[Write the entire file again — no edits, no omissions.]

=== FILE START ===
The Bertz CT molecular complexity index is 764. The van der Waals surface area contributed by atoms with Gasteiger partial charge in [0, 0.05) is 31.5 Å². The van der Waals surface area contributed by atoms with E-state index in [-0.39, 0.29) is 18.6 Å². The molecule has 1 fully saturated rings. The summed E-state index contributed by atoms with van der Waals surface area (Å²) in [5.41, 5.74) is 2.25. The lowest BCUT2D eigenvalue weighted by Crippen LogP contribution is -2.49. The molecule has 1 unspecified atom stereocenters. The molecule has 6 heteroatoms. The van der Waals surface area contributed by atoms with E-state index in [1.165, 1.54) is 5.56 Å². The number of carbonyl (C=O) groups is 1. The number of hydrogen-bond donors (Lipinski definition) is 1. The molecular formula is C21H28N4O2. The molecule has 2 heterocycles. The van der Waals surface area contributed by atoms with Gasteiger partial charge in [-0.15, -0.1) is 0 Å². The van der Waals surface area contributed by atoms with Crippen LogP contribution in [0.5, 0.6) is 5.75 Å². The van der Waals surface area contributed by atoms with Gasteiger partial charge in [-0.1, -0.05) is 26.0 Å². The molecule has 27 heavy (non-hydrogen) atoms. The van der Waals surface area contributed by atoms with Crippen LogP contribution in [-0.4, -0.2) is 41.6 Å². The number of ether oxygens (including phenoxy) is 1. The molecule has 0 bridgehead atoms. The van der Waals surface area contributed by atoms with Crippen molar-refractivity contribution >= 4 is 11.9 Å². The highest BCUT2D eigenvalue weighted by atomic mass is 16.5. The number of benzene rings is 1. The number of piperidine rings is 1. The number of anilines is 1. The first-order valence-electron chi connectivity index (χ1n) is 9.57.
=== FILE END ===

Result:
The Bertz CT molecular complexity index is 764. The van der Waals surface area contributed by atoms with Gasteiger partial charge in [0, 0.05) is 31.5 Å². The van der Waals surface area contributed by atoms with E-state index in [-0.39, 0.29) is 18.6 Å². The molecule has 1 fully saturated rings. The summed E-state index contributed by atoms with van der Waals surface area (Å²) in [5.41, 5.74) is 2.25. The lowest BCUT2D eigenvalue weighted by Crippen LogP contribution is -2.49. The molecule has 1 unspecified atom stereocenters. The molecule has 6 heteroatoms. The van der Waals surface area contributed by atoms with E-state index in [1.165, 1.54) is 5.56 Å². The number of carbonyl (C=O) groups is 1. The number of hydrogen-bond donors (Lipinski definition) is 1. The molecular formula is C21H28N4O2. The molecule has 2 heterocycles. The van der Waals surface area contributed by atoms with Gasteiger partial charge in [-0.15, -0.1) is 0 Å². The van der Waals surface area contributed by atoms with Crippen LogP contribution in [0.5, 0.6) is 5.75 Å². The van der Waals surface area contributed by atoms with Gasteiger partial charge in [-0.1, -0.05) is 26.0 Å². The molecule has 27 heavy (non-hydrogen) atoms. The van der Waals surface area contributed by atoms with Crippen LogP contribution in [-0.4, -0.2) is 41.6 Å². The number of ether oxygens (including phenoxy) is 1. The molecule has 0 bridgehead atoms. The van der Waals surface area contributed by atoms with Crippen molar-refractivity contribution >= 4 is 11.9 Å². The highest BCUT2D eigenvalue weighted by atomic mass is 16.5. The number of benzene rings is 1. The number of piperidine rings is 1. The number of anilines is 1. The first-order valence-electron chi connectivity index (χ1n) is 9.57.